Pride & Prejudice & Zombies (graphic novel) by Austen, Jane, Seth Grahame-Greene & Tony Lee, 2010

Pride & Prejudice & Zombies (graphic novel) by Austen, Jane, Seth Grahame-Greene & Tony Lee - Book cover from Amazon.co.uk

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A few years ago a guy named Seth Grahame-Smith came up with the contemptible idea of rewriting a classic of literature, Jane Austin's Pride and Prejudice with a zombie apocalypse as a background element. The Bennett family dealt not only with the innumerable social issues of moderately comfortable Victorian life, but they also had to deal with a plague of "unmentionables" that roamed the countryside outside of their dwellings. As horrible an idea as it was, the thing appeared to sell like hotcakes. After spawning innumerable imitators, someone decided that the original would make a great graphic novel. And so, here you are, reading my impressions of it. Such as they are.

The real Pride and Prejudice (without the Zombies, by Jane Austen is a story of a mother's attempt to marry off her five daughters. It is a thoughtful, charming and high-energy story about Ms. Elizabeth Bennett and Mr. Fitzwilliam Darcy, two stubborn and thick headed young people who are fated to be together, but just cannot see past their own opinions of themselves and others. The two spar with and irritate each other constantly, until they realize that their hearts are truly alined with one another, they profess love and contemplate marriage.

This graphic novel (and the fanfic novel that it sprung forth from) relied on the same concepts and attitudes, but with a different spin. In Austin's novel the characters were concerned with social status, the attitudes with which one should treat those of lower status, and the prejudices that they had towards others of higher birth who lorded their status over others too much. It was all rooted in a complex and rather convoluted nineteenth century English social system, but it was mellowed a bit with some rather heartfelt pleas for fairness. In Grahame-Smith's work the attitudes prejudices that the characters worked through had entirely to do with prowess with a blade and the oriental fighting schools at which the various characters were educated. If one female character was educated in the Shao Lin methods of China, her rival would more likely than not be an older woman of higher social standing who was educated in Japan. Elizabeth, who was educated in China, had little tolerance for breaches in social etiquette. She bantered with Darcy over his smug attitude, and her superior martial skills, defended those whom she thought worthwhile, and took offense easily to any slight. She met Darcy at a party, took an immediate dislike to him due mostly to a few mistakes about his intentions, stood up to what she believed to be his superior attitude, but took the time to listen to her friends about what he was really made of. Darcy went through much of the same, and in the end they fell very much in love.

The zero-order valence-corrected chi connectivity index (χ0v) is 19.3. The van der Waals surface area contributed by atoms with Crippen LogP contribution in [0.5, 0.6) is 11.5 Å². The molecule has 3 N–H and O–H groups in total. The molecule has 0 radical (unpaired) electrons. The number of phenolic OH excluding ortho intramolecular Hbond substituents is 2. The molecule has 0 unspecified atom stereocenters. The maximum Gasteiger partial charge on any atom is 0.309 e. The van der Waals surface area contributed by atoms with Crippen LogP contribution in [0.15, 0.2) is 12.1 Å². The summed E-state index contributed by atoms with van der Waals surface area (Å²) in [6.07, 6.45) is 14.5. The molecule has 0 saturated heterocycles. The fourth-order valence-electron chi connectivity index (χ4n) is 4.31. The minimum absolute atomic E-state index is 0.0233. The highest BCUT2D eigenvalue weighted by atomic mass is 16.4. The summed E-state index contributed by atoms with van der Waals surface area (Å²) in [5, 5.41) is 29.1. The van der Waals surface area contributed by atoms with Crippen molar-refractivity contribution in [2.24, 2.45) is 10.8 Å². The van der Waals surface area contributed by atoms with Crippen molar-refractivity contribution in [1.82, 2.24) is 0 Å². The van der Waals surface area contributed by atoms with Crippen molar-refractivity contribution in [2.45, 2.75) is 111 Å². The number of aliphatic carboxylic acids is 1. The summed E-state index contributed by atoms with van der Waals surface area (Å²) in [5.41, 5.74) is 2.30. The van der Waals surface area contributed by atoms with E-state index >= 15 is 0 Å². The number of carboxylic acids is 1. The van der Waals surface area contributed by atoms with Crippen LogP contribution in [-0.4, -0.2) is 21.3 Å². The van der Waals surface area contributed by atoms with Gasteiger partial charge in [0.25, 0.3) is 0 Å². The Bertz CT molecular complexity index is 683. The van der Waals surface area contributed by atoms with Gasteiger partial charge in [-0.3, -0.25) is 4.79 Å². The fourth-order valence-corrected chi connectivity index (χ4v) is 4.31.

Other than that, there was a lot of zombie mayhem, which I rather liked.

The physical images of the graphic novel were complex line drawings. In the early chapters the artist (Cliff Richards) stuck entirely to depicting social scenes, only zooming in for an occasional facial expression, usually to show some secret thing between two of the characters, such as a wink or a sly smile. Later on, as the extent of the unmentionable apocalypse was depicted, true scenes of horror were shown with more frequency. Its only in the latter chapters that the characters faces are used to show their inner emotions. The effect in the latter chapters is passable, but could have used some refinement. Otherwise the characters were drawn way, way too beautifully. This isn't the WB Network, after all.

This thing is great for toilet reading. It's big enough to last through several visits, and the sections are brief enough to get you through one apiece.

Reviewed by GTT · Rating Rating of 1.5 star(s)

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